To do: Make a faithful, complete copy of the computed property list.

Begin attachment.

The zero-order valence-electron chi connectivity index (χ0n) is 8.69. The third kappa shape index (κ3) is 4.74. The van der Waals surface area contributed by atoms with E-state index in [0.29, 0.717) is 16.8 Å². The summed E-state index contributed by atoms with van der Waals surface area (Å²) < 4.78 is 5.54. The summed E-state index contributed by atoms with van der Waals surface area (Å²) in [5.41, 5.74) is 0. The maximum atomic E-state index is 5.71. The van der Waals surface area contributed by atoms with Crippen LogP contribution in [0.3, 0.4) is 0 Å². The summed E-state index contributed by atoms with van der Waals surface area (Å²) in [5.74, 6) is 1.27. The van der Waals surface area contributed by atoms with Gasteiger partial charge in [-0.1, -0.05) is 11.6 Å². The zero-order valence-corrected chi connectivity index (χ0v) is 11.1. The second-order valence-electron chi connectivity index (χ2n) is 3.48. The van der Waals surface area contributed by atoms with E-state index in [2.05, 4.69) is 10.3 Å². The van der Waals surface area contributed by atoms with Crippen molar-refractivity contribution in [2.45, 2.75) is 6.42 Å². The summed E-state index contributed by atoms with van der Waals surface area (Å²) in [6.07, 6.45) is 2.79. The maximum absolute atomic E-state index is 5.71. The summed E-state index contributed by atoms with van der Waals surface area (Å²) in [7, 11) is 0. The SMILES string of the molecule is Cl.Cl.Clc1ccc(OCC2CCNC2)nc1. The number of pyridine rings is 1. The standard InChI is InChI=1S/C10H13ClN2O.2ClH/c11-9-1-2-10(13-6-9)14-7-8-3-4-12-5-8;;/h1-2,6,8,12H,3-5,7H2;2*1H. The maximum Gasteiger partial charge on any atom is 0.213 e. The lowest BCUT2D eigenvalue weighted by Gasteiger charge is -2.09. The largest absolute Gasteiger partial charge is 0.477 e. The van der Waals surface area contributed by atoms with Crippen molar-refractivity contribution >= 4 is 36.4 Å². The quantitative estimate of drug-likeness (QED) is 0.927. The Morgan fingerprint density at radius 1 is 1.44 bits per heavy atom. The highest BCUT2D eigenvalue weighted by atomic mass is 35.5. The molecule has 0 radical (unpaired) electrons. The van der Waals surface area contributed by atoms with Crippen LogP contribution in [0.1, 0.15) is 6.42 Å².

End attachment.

The zero-order valence-electron chi connectivity index (χ0n) is 8.69. The third kappa shape index (κ3) is 4.74. The van der Waals surface area contributed by atoms with E-state index in [0.29, 0.717) is 16.8 Å². The summed E-state index contributed by atoms with van der Waals surface area (Å²) < 4.78 is 5.54. The summed E-state index contributed by atoms with van der Waals surface area (Å²) in [5.41, 5.74) is 0. The maximum atomic E-state index is 5.71. The van der Waals surface area contributed by atoms with Crippen LogP contribution in [0.3, 0.4) is 0 Å². The summed E-state index contributed by atoms with van der Waals surface area (Å²) in [5.74, 6) is 1.27. The van der Waals surface area contributed by atoms with Gasteiger partial charge in [-0.1, -0.05) is 11.6 Å². The zero-order valence-corrected chi connectivity index (χ0v) is 11.1. The second-order valence-electron chi connectivity index (χ2n) is 3.48. The van der Waals surface area contributed by atoms with E-state index in [2.05, 4.69) is 10.3 Å². The van der Waals surface area contributed by atoms with Crippen molar-refractivity contribution in [2.45, 2.75) is 6.42 Å². The summed E-state index contributed by atoms with van der Waals surface area (Å²) in [6.07, 6.45) is 2.79. The maximum absolute atomic E-state index is 5.71. The summed E-state index contributed by atoms with van der Waals surface area (Å²) in [7, 11) is 0. The SMILES string of the molecule is Cl.Cl.Clc1ccc(OCC2CCNC2)nc1. The number of pyridine rings is 1. The standard InChI is InChI=1S/C10H13ClN2O.2ClH/c11-9-1-2-10(13-6-9)14-7-8-3-4-12-5-8;;/h1-2,6,8,12H,3-5,7H2;2*1H. The maximum Gasteiger partial charge on any atom is 0.213 e. The lowest BCUT2D eigenvalue weighted by Gasteiger charge is -2.09. The largest absolute Gasteiger partial charge is 0.477 e. The van der Waals surface area contributed by atoms with Crippen molar-refractivity contribution >= 4 is 36.4 Å². The quantitative estimate of drug-likeness (QED) is 0.927. The Morgan fingerprint density at radius 1 is 1.44 bits per heavy atom. The highest BCUT2D eigenvalue weighted by atomic mass is 35.5. The molecule has 0 radical (unpaired) electrons. The van der Waals surface area contributed by atoms with Crippen LogP contribution in [0.1, 0.15) is 6.42 Å².